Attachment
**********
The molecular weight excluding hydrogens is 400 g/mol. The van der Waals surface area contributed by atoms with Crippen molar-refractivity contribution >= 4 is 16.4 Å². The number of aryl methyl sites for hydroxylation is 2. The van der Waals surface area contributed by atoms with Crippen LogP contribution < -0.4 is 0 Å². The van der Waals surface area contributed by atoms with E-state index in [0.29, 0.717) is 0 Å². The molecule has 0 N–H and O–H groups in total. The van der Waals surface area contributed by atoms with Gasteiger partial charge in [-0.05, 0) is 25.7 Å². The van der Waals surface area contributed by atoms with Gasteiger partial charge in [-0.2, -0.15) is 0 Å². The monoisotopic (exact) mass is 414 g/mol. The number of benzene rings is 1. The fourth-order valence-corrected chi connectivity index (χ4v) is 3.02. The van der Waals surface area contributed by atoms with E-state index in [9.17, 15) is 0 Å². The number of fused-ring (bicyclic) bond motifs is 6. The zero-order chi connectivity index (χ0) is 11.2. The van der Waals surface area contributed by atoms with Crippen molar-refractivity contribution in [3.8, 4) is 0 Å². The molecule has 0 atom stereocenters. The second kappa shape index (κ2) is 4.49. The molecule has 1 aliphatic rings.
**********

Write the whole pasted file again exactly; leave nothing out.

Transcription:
The molecular weight excluding hydrogens is 400 g/mol. The van der Waals surface area contributed by atoms with Crippen molar-refractivity contribution >= 4 is 16.4 Å². The number of aryl methyl sites for hydroxylation is 2. The van der Waals surface area contributed by atoms with Crippen LogP contribution < -0.4 is 0 Å². The van der Waals surface area contributed by atoms with E-state index in [0.29, 0.717) is 0 Å². The molecule has 0 N–H and O–H groups in total. The van der Waals surface area contributed by atoms with Gasteiger partial charge in [-0.05, 0) is 25.7 Å². The van der Waals surface area contributed by atoms with Gasteiger partial charge in [-0.2, -0.15) is 0 Å². The monoisotopic (exact) mass is 414 g/mol. The number of benzene rings is 1. The fourth-order valence-corrected chi connectivity index (χ4v) is 3.02. The van der Waals surface area contributed by atoms with E-state index in [9.17, 15) is 0 Å². The number of fused-ring (bicyclic) bond motifs is 6. The zero-order chi connectivity index (χ0) is 11.2. The van der Waals surface area contributed by atoms with Crippen molar-refractivity contribution in [3.8, 4) is 0 Å². The molecule has 0 atom stereocenters. The second kappa shape index (κ2) is 4.49. The molecule has 1 aliphatic rings.